“Sayang if you don't pursue this because you have the talent for it,” she remembers Molina telling her. “And I realized that, wait, I am pretty good at singing,” she reflects. “I enjoy the feeling when I sing well. I like the challenge of learning music and I’m pretty fast at learning it. So I thought, maybe this is something I should pursue.” Thus, after completing her Psychology degree, she decided to take up BA Music in UP.
In her third year of studying Music, she won first place in the voice category of NAMCYA (National Music Competition for Young Artists), considered one of the biggest music competitions in the Philippines. This success further affirmed her commitment to continuing a career in music, with a specific focus on opera.
“Initially, I was more obsessed with chamber music, because we don't really have a lot of opera in the Philippines. It's not as accessible. But when I was preparing for that competition, I worked with another teacher, Chris Arceo, and he challenged me to explore the capabilities of my sound,” she shares.
“You should challenge yourself and embrace the extent of your voice. It's an operatic voice,” she remembers Arceo telling her. That inspired the then 22-year-old singer to delve more into opera as a repertoire.
As expected, her fondness for the art form grew. “[Opera] can be excessive — you need a set costumes, makeup, acting, a director, lights etc. But it's so fun to be on stage, to sing, and to just be someone who can be so different from you,” she says.
Fulfilling her father’s dream
In 2020, the devastating impact of the COVID-19 pandemic hit close to home as Mariposa's father became one of its early casualties. During this challenging period, she found herself contemplating her next steps. “I thought I should help out, earn my own money so that I don’t burden anyone else,” she says. She ventured into teaching voice lessons online and supplemented her income by selling cakes.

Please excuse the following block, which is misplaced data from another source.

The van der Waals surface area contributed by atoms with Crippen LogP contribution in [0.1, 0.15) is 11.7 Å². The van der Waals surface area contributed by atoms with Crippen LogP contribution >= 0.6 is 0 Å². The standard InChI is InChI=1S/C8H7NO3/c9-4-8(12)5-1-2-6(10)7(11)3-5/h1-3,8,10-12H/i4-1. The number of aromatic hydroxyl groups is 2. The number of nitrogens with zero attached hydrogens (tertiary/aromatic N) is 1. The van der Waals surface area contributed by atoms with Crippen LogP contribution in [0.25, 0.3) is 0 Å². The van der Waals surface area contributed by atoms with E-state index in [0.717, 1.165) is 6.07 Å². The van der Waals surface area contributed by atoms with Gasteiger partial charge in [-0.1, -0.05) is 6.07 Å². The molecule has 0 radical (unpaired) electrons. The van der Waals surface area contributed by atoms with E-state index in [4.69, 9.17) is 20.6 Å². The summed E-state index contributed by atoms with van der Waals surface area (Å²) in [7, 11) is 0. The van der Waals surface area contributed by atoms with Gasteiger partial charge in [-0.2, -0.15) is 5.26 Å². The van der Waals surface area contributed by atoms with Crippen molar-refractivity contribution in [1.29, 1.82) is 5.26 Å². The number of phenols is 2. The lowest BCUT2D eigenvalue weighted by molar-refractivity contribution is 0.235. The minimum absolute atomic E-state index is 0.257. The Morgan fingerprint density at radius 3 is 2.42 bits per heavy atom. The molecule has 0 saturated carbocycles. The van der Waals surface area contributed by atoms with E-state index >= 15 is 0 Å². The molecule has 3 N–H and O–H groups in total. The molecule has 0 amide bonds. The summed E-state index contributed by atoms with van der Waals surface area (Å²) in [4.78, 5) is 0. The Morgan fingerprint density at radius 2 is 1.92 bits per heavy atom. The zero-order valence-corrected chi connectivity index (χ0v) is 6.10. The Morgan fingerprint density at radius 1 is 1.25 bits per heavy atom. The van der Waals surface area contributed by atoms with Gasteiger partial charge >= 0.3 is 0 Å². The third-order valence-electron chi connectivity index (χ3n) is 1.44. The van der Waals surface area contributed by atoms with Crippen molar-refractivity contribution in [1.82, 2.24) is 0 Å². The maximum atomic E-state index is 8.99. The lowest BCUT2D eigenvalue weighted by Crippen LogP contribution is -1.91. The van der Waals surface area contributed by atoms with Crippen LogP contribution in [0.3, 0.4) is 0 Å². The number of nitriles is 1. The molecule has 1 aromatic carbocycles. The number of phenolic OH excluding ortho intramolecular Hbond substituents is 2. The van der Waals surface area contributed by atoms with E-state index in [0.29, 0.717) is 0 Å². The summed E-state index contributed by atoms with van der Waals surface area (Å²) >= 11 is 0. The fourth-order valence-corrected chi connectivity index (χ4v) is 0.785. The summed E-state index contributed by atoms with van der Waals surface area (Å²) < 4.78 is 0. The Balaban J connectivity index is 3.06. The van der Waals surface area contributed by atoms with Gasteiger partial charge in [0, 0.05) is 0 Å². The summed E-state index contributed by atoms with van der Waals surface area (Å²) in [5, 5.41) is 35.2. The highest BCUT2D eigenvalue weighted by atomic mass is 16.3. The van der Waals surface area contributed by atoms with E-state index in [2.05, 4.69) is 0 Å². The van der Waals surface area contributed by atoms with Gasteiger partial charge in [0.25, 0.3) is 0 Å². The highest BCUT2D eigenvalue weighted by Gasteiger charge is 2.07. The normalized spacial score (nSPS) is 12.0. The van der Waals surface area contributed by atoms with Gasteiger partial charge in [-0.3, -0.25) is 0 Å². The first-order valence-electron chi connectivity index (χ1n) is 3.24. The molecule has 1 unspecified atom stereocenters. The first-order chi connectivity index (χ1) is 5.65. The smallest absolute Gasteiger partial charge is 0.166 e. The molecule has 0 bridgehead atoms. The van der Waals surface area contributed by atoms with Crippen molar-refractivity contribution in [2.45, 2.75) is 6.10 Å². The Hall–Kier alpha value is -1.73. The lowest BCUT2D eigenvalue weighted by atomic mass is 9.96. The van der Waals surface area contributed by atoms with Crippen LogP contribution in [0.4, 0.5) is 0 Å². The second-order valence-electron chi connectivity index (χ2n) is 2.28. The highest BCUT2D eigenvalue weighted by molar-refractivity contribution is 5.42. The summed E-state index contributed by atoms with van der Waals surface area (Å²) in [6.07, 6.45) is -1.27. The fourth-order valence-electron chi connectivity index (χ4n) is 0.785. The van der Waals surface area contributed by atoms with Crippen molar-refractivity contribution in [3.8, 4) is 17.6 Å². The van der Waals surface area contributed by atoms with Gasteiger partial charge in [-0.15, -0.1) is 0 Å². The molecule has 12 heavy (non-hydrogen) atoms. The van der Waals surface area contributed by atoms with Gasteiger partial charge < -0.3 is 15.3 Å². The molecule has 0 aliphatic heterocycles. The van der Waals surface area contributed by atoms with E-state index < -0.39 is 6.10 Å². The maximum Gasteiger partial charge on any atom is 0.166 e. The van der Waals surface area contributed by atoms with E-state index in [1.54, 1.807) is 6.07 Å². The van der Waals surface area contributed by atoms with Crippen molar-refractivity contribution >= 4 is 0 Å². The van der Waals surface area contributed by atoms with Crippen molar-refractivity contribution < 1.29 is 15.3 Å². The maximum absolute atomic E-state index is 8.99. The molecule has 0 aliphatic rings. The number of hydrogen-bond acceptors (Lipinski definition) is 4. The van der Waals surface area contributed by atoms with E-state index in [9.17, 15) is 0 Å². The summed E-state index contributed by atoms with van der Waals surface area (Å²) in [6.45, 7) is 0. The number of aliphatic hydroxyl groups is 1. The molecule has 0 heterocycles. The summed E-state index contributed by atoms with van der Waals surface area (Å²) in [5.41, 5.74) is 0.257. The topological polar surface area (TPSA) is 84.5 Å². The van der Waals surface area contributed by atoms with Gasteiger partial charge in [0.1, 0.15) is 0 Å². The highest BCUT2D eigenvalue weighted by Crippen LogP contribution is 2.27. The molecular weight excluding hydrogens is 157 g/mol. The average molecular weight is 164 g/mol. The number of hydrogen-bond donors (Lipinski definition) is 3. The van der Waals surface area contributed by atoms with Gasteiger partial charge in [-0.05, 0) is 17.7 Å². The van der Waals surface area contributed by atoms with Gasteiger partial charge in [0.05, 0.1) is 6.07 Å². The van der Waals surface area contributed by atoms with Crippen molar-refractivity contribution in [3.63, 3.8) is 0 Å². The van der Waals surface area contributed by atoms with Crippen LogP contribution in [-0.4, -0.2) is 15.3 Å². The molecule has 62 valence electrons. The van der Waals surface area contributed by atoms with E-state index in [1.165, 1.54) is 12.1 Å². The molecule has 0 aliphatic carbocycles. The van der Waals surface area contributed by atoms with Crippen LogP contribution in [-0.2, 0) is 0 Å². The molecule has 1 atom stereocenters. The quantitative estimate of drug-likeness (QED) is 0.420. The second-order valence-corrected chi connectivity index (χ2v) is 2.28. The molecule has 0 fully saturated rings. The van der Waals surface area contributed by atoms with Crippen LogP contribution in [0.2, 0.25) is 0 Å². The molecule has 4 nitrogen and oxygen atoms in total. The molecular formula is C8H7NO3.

Towards the end of 2020, she learned that US schools were accepting online applications, so she decided to take advantage of the opportunity. “My dad would have wanted me to pursue my dream [of becoming an international singer] because he was unable to pursue his dream of being a pianist,” she thought to herself then. She applied for a scholarship at Northwestern University in Evanston, Illinois, and was not only accepted but also awarded a full scholarship.
“I feel like the highlight of my stay in Northwestern was my growth studying with Stephen Smith, because he is such an amazing teacher,” she says. “His ear and his attention to detail was so good and I feel like the voice I have now is largely because of how Steve helped me find my own voice.”
During her time at Northwestern, she had the opportunity to take part in notable productions. “In my first semester at Northwestern, I took on the lead role in the opera titled ‘The Medium.’ It marked my initial venture into an English-language opera, portraying a semi-deranged old woman. The experience was incredibly enjoyable, stepping into a character vastly different from myself, witnessing the costumes and sets come to life as we narrated the story."
She found immense value in being part of an exceptional class where everyone supported one another and contributed to each other's development.
Over the past few years, Mariposa has enjoyed a vibrant and fulfilling musical career, but she regards winning the Sullivan Award as her most significant milestone to date. “Winning the Sullivan Award provided me with the confidence to believe that I can truly pursue this career,” she says. “It affirmed that I have the potential, and this recognition of my capabilities means a great deal.”
Asked about her future aspirations, Mariposa expresses her desire to perform in renowned venues such as the Metropolitan Opera, the Lyric Opera of Chicago, and other major European houses.
But her primary goal is simple — to continue singing. “I just want to make a career out of this art form,” she declares with enthusiasm. “The biggest goal for me now is to sustain myself while enjoying this career.”